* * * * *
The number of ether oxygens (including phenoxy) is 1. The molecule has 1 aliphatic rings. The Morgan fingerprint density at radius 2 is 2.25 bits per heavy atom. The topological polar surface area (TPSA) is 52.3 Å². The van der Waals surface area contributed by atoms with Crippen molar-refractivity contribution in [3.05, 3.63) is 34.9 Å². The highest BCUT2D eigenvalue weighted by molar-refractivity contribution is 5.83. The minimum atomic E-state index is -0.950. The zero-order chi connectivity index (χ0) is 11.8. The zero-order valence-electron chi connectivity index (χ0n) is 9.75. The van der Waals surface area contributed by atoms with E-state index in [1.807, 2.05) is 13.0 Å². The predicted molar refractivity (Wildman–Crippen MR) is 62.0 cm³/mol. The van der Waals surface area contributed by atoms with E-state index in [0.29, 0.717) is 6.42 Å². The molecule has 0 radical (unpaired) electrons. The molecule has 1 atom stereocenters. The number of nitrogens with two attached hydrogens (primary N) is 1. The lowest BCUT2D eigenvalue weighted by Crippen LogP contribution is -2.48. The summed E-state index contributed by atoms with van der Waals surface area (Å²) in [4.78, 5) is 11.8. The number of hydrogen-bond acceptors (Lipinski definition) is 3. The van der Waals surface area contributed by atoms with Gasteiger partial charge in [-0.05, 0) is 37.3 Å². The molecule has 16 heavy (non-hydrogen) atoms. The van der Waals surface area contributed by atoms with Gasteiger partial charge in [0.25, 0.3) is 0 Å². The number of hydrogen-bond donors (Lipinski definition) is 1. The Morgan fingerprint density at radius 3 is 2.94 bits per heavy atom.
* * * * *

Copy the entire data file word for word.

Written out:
The number of ether oxygens (including phenoxy) is 1. The molecule has 1 aliphatic rings. The Morgan fingerprint density at radius 2 is 2.25 bits per heavy atom. The topological polar surface area (TPSA) is 52.3 Å². The van der Waals surface area contributed by atoms with Crippen molar-refractivity contribution in [3.05, 3.63) is 34.9 Å². The highest BCUT2D eigenvalue weighted by molar-refractivity contribution is 5.83. The minimum atomic E-state index is -0.950. The zero-order chi connectivity index (χ0) is 11.8. The zero-order valence-electron chi connectivity index (χ0n) is 9.75. The van der Waals surface area contributed by atoms with E-state index in [1.807, 2.05) is 13.0 Å². The predicted molar refractivity (Wildman–Crippen MR) is 62.0 cm³/mol. The van der Waals surface area contributed by atoms with E-state index in [0.29, 0.717) is 6.42 Å². The molecule has 0 radical (unpaired) electrons. The molecule has 1 atom stereocenters. The number of nitrogens with two attached hydrogens (primary N) is 1. The lowest BCUT2D eigenvalue weighted by Crippen LogP contribution is -2.48. The summed E-state index contributed by atoms with van der Waals surface area (Å²) in [4.78, 5) is 11.8. The number of hydrogen-bond acceptors (Lipinski definition) is 3. The van der Waals surface area contributed by atoms with Gasteiger partial charge in [-0.05, 0) is 37.3 Å². The molecule has 16 heavy (non-hydrogen) atoms. The van der Waals surface area contributed by atoms with Gasteiger partial charge in [0.25, 0.3) is 0 Å². The number of hydrogen-bond donors (Lipinski definition) is 1. The Morgan fingerprint density at radius 3 is 2.94 bits per heavy atom.